My favorite song about pot smoking is John Prine's "Illegal Smile." ("It don't cost very much, but it lasts a long while.")
It was released in 1971, so it's a bit amazing to read that the Louisiana Legislature (as resistant to change as the House of Lords) has only taken 50 years to conclude that pot-induced smiles are no big deal, and locking up ganja users serves no useful purpose, unless you're in the incarceration business.
John is no longer with us, but I trust he would be amused at this unexpected turn of events.
As he told us a half-century ago, "Won't you please tell the man I didn't kill anyone; I'm just tryin' to have me some fun."
Speaking of reefer madness:
In The Advocate's Baton Rouge offices, there are front pages marking historic moments: World War II declared; man walking on the moon; Nixon resigning, etc.
There is a front page from Sept. 8, 1935, with the story of Huey Long being shot.
At the bottom of that front page is a small story headlined "Man admits growing marijuana in his backyard at home."
It tells of a gent living in the 1700 block of North Boulevard in Baton Rouge (I'm omitting his name and full address to avoid embarrassing surviving family members).
He was caught selling three "drug laden" cigarettes to another guy. A search revealed six more cigarettes and "a quantity of the loose drug."
The offender went to jail, of course. I'm not familiar with local drug laws in 1935, so I don't know if he's still there …
Failure to communicate
Edna Marie C. Sevin says, "As newlyweds of 18 months, Warren and I moved to Vera Street in downtown Houma with 6-month-old Frank.
"Neighbors in our age range were Nancy and Henry Schwartzenburg.
"I wanted their phone number, so I called information. In those days, the way to get a number was to call the operator and simply ask.
"Carefully, I pronounced the family name as 'Schwartz en Burg.'
"The answer was, 'Sorry, we have no Schwartz in Bourg.' (Bourg is a community south of Houma.)
"We all had a good laugh about the error, and I did get their phone number after I corrected the name."
Kenneth Holditch, of New Orleans, says, "Jennifer Wood's Tuesday description of her grandmother's recipe for green peas in roux solves a mystery for me: One of the specialty side dishes at Galatoire's used to be their version of petit pois served in a roux.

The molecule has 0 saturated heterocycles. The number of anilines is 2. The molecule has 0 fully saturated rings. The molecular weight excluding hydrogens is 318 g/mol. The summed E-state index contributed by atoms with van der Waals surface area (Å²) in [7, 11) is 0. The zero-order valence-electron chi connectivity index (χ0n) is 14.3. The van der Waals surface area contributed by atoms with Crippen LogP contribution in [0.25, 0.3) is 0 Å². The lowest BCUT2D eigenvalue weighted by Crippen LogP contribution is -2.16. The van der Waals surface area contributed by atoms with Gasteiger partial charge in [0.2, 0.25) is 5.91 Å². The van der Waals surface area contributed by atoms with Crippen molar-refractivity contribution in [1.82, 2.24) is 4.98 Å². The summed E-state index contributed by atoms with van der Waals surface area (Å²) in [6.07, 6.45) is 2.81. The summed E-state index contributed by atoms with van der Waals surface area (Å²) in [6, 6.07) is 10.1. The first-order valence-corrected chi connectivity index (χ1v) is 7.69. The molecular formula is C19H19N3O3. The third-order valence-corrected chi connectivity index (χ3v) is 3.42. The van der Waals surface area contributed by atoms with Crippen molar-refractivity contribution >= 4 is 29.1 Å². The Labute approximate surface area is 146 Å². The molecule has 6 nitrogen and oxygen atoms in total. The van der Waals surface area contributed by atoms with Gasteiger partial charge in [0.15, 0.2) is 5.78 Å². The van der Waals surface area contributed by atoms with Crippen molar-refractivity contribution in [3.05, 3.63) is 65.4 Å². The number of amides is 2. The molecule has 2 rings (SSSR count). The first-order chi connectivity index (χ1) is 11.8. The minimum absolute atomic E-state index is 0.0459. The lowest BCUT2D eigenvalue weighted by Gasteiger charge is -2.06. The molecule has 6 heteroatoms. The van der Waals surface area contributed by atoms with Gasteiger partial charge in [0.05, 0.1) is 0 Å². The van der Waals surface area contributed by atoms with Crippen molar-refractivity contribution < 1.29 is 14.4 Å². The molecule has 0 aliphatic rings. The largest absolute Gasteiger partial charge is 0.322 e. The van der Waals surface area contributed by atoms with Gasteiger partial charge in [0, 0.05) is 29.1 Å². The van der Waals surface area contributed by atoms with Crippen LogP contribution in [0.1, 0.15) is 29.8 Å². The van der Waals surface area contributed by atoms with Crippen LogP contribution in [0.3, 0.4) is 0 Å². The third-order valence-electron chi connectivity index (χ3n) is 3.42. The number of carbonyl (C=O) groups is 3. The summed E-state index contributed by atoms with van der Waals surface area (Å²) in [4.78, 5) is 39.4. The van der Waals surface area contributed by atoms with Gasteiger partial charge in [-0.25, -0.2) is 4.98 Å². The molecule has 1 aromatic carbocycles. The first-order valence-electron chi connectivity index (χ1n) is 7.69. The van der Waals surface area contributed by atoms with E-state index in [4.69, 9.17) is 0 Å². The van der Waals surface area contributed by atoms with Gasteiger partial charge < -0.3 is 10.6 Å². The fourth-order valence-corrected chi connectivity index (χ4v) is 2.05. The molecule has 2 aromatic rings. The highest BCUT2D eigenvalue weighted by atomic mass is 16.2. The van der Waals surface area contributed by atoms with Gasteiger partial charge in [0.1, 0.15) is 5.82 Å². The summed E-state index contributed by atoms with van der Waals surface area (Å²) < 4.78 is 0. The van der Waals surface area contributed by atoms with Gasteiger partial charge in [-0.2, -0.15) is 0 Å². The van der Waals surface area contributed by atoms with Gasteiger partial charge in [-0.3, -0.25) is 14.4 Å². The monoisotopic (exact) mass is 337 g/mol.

"Now I know the origin of that delicious dish, thanks to Ms. Wood."
Russ Wise, of LaPlace, says this to Yogi Naquin, who started a Wednesday story with "Many years ago, around 1980 …"
"Yogi, 1980 wasn't 'many years ago' to a lot of us."
Art Grimes says, "A golf buddy of ours, Steve Ligh, 83, hit a hole-in-one last week on the 13th hole at LSU with a 9 iron.
"It was Steve’s 10th hole-in-one! What a magnificent achievement! If you make one in a lifetime, it's luck. Ten requires incredible talent. Arnold Palmer and Jack Nicklaus had three each …
"Steve's senior golf buddies, Henry Rybolt, Paul Leslie, Ruben Alcala, and I witnessed this. We've been playing together twice a week since 2011."
Special People Dept.
- Rosemary Courtney, of Baton Rouge, celebrated her 99th birthday Saturday, June 5.
- Sharon and Pat McCarthy, of Lafayette, celebrate their 54th anniversary Thursday, June 10.
Charles Story says when he played basketball at Clarke College in Newton, Mississippi, there was a special table for athletes in the dining hall, "because we pigged out more.
"With urging from me, we'd bellow out our favorite song:
"'We de boys of Clarke Institute; we no smoke, we no drink, and we no chew, and we no go with girls that do … we no have any girlfriends!'"
Well, Charles, with a song like that, it's no wonder …
Bill Plunkett, of Slidell, says, "Every once in a while someone will ask me, 'What is your religion?'
"I say to them, 'Pedestrian. I walk into any church.'"